When the Protection of Personal Information Act (PoPIA) came into effect last year, organisations had a year’s grace to become compliant
This grace period ends on June 30, 2021, leaving the public sector with a looming deadline it will find hard to meet, says Gomedi Makhongoana, Public Sector Director, Oracle South Africa.
“The public sector holds large volumes of data, much of it extremely sensitive, but lacks many of the resources needed to protect that data in line with PoPIA’s requirements,” he says. “The impact of Covid-19 on the state’s readiness for PoPIA also cannot be underestimated. Personnel have been diverted to the immediate task of getting more business processes online and enabling people to work from home. Budgets have also been adjusted substantially to accommodate Covid-19 relief spending.”
He says that technology, and particularly the cloud, is the enabler that will help the government overcome its challenges. “The smart thing to do is leverage the experience and skills of vendors like Oracle.”
A widely held misconception about data sovereignty has played a role in the initial reluctance of public sector organisations to use the cloud, adds Sandhya Ramdhany, Legal Director, Oracle South Africa. “PoPIA does not prohibit sensitive personal data from being held in datacentres out of the country. Section 72 of the PoPI Act explicitly allows it, subject to certain safeguards. Provided the data is held in a jurisdiction that has similar (or stronger) legislative protection for data, there is no problem,” she says.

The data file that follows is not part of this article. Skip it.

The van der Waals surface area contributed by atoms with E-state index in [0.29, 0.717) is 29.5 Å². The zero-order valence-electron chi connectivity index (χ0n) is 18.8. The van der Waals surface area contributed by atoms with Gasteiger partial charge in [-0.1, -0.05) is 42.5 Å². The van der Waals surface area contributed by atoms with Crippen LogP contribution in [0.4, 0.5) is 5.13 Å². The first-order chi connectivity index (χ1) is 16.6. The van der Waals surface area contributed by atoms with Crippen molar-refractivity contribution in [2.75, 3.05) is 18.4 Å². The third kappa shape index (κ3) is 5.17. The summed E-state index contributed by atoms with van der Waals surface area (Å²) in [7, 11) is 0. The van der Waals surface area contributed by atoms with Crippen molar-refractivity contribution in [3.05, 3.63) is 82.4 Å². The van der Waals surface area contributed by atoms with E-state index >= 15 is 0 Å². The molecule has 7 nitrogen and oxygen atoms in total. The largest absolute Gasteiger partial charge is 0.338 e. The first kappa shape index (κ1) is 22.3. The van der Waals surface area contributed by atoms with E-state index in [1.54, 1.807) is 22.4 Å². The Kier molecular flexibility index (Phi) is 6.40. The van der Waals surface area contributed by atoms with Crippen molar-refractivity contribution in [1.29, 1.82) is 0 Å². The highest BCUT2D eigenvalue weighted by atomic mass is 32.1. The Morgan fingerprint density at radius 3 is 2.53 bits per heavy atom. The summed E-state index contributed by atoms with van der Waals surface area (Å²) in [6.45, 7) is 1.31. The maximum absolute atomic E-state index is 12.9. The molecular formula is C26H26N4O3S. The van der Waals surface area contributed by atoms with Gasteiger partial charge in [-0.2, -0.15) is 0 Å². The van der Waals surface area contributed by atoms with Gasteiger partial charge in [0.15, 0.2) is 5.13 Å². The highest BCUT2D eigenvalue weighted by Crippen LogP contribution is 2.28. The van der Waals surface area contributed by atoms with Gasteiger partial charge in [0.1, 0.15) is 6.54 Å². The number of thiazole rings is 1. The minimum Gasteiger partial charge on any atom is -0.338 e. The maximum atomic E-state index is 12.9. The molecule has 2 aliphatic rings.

For example, European Union (EU) data centres can safely and legally hold sensitive South African data because the EU’s General Data Protection Regulation (GDPR) was, in fact, the basis for PoPIA. The cloud can help South Africa’s public sector meet its PoPIA obligations “The public cloud offers government entities a cost-effective way to manage large amounts of data in a PoPIA-compliant environment,” she adds.
Key steps to PoPIA compliance
When it comes to protecting sensitive data, the first challenge is to evaluate what data is stored by the organisation, and identify what the sensitive data is and where it can be found, says Makhongoana. Once that primary analysis is completed, the next step is to protect the sensitive data through data anonymisation.
The remaining steps are detection, which will require centralised monitoring to identify suspicious activity and alert the responsible individuals, and access control so that individuals can only access the data they need to do their work.
According to Makhongoana, the government can take up to 180 days to realise it has had a personal information breach, whereas customers in Oracle Cloud are notified of a confirmed breach without undue delay, and at the latest within 24 hours.
“When it comes to PoPIA, the ability to be proactive is critical. Getting early alerts of a breach is essential, but knowing where your data is and protecting the sensitive data is even more important,” he points out.
Ramdhany believes that one of the unexpected benefits of Covid-19 has been to force a change in government’s attitude towards the cloud and to forming public-private partnerships with leading technology vendors—just as it has done with the private sector.
“One thing the government must guard against is trying to adopt a shortcut like, for example, trying to encrypt everything. That approach will make the data inaccessible and prevent organisations from using data analytics to improve business processes. The hard work of classifying the data and managing access rigorously has to be done, and Oracle can help,” concludes Makhongoana.